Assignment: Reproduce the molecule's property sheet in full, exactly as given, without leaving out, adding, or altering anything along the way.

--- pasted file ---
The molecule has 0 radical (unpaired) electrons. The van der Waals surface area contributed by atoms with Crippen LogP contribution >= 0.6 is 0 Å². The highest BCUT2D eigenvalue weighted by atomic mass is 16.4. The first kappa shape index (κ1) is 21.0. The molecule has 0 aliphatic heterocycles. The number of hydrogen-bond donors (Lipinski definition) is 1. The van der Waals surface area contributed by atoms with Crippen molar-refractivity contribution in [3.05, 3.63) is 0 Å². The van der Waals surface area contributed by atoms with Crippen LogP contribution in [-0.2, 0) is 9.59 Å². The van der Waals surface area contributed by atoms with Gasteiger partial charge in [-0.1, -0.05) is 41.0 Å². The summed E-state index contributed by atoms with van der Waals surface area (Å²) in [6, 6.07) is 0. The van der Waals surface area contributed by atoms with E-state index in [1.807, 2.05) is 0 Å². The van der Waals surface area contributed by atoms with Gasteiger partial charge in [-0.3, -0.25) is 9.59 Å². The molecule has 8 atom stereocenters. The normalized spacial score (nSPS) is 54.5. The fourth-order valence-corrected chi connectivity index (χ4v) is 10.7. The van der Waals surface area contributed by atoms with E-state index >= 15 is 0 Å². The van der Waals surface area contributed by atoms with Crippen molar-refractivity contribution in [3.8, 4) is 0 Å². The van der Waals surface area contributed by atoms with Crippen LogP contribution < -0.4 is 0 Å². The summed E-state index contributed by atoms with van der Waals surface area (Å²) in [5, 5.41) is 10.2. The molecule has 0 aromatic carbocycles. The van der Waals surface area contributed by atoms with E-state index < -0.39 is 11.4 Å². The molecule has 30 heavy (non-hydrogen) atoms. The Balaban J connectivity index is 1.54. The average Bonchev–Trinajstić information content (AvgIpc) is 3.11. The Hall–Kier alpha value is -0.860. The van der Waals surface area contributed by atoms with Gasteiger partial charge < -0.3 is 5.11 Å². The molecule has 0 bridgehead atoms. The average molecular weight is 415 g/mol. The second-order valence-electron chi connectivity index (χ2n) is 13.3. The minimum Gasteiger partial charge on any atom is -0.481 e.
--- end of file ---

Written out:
The molecule has 0 radical (unpaired) electrons. The van der Waals surface area contributed by atoms with Crippen LogP contribution >= 0.6 is 0 Å². The highest BCUT2D eigenvalue weighted by atomic mass is 16.4. The first kappa shape index (κ1) is 21.0. The molecule has 0 aliphatic heterocycles. The number of hydrogen-bond donors (Lipinski definition) is 1. The van der Waals surface area contributed by atoms with Crippen molar-refractivity contribution in [3.05, 3.63) is 0 Å². The van der Waals surface area contributed by atoms with Crippen LogP contribution in [-0.2, 0) is 9.59 Å². The van der Waals surface area contributed by atoms with Gasteiger partial charge in [-0.1, -0.05) is 41.0 Å². The summed E-state index contributed by atoms with van der Waals surface area (Å²) in [6, 6.07) is 0. The van der Waals surface area contributed by atoms with E-state index in [1.807, 2.05) is 0 Å². The van der Waals surface area contributed by atoms with Gasteiger partial charge in [-0.3, -0.25) is 9.59 Å². The molecule has 8 atom stereocenters. The normalized spacial score (nSPS) is 54.5. The fourth-order valence-corrected chi connectivity index (χ4v) is 10.7. The van der Waals surface area contributed by atoms with E-state index >= 15 is 0 Å². The van der Waals surface area contributed by atoms with Crippen molar-refractivity contribution in [3.8, 4) is 0 Å². The van der Waals surface area contributed by atoms with Crippen LogP contribution < -0.4 is 0 Å². The summed E-state index contributed by atoms with van der Waals surface area (Å²) in [5, 5.41) is 10.2. The molecule has 0 aromatic carbocycles. The van der Waals surface area contributed by atoms with E-state index < -0.39 is 11.4 Å². The molecule has 30 heavy (non-hydrogen) atoms. The Balaban J connectivity index is 1.54. The average Bonchev–Trinajstić information content (AvgIpc) is 3.11. The Hall–Kier alpha value is -0.860. The van der Waals surface area contributed by atoms with Gasteiger partial charge < -0.3 is 5.11 Å². The molecule has 0 bridgehead atoms. The average molecular weight is 415 g/mol. The second-order valence-electron chi connectivity index (χ2n) is 13.3. The minimum Gasteiger partial charge on any atom is -0.481 e.